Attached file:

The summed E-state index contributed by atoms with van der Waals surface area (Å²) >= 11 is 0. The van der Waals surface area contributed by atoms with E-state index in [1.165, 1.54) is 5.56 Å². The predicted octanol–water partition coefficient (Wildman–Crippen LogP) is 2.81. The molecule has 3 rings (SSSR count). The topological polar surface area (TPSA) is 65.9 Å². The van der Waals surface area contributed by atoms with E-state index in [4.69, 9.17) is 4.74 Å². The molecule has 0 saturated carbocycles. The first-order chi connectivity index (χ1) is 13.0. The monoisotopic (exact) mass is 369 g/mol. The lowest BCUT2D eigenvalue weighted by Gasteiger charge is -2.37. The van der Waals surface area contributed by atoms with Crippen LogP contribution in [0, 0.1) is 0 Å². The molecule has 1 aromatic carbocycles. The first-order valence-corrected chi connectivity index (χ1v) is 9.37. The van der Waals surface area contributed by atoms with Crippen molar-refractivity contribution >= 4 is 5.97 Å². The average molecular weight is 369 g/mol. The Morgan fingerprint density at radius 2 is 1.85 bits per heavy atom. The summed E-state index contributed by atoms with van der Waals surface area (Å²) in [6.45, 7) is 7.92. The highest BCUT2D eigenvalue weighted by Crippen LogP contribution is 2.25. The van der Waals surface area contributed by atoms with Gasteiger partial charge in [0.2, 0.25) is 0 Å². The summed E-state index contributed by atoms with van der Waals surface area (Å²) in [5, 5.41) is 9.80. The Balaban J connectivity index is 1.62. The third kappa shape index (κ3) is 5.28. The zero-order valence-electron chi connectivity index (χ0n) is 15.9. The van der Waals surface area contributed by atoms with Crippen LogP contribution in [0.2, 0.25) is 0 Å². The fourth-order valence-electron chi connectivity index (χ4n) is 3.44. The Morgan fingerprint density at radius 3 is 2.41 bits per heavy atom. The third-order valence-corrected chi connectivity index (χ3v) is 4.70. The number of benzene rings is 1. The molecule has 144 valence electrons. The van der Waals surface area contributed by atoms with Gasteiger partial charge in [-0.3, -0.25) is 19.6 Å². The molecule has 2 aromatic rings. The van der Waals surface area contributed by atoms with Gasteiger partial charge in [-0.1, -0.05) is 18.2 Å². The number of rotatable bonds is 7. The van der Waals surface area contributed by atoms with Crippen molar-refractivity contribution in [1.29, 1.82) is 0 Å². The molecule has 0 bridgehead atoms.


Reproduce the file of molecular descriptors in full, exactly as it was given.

The summed E-state index contributed by atoms with van der Waals surface area (Å²) >= 11 is 0. The van der Waals surface area contributed by atoms with E-state index in [1.165, 1.54) is 5.56 Å². The predicted octanol–water partition coefficient (Wildman–Crippen LogP) is 2.81. The molecule has 3 rings (SSSR count). The topological polar surface area (TPSA) is 65.9 Å². The van der Waals surface area contributed by atoms with E-state index in [4.69, 9.17) is 4.74 Å². The molecule has 0 saturated carbocycles. The first-order chi connectivity index (χ1) is 13.0. The monoisotopic (exact) mass is 369 g/mol. The lowest BCUT2D eigenvalue weighted by Gasteiger charge is -2.37. The van der Waals surface area contributed by atoms with Crippen LogP contribution in [0, 0.1) is 0 Å². The molecule has 1 aromatic carbocycles. The first-order valence-corrected chi connectivity index (χ1v) is 9.37. The van der Waals surface area contributed by atoms with Crippen molar-refractivity contribution >= 4 is 5.97 Å². The average molecular weight is 369 g/mol. The Morgan fingerprint density at radius 2 is 1.85 bits per heavy atom. The summed E-state index contributed by atoms with van der Waals surface area (Å²) in [6.45, 7) is 7.92. The highest BCUT2D eigenvalue weighted by Crippen LogP contribution is 2.25. The van der Waals surface area contributed by atoms with Gasteiger partial charge in [0.2, 0.25) is 0 Å². The summed E-state index contributed by atoms with van der Waals surface area (Å²) in [5, 5.41) is 9.80. The Balaban J connectivity index is 1.62. The third kappa shape index (κ3) is 5.28. The zero-order valence-electron chi connectivity index (χ0n) is 15.9. The van der Waals surface area contributed by atoms with Crippen LogP contribution in [0.2, 0.25) is 0 Å². The fourth-order valence-electron chi connectivity index (χ4n) is 3.44. The Morgan fingerprint density at radius 3 is 2.41 bits per heavy atom. The third-order valence-corrected chi connectivity index (χ3v) is 4.70. The number of benzene rings is 1. The molecule has 144 valence electrons. The van der Waals surface area contributed by atoms with Gasteiger partial charge in [-0.3, -0.25) is 19.6 Å². The molecule has 2 aromatic rings. The van der Waals surface area contributed by atoms with Gasteiger partial charge in [-0.1, -0.05) is 18.2 Å². The number of rotatable bonds is 7. The van der Waals surface area contributed by atoms with Crippen molar-refractivity contribution in [1.29, 1.82) is 0 Å². The molecule has 0 bridgehead atoms.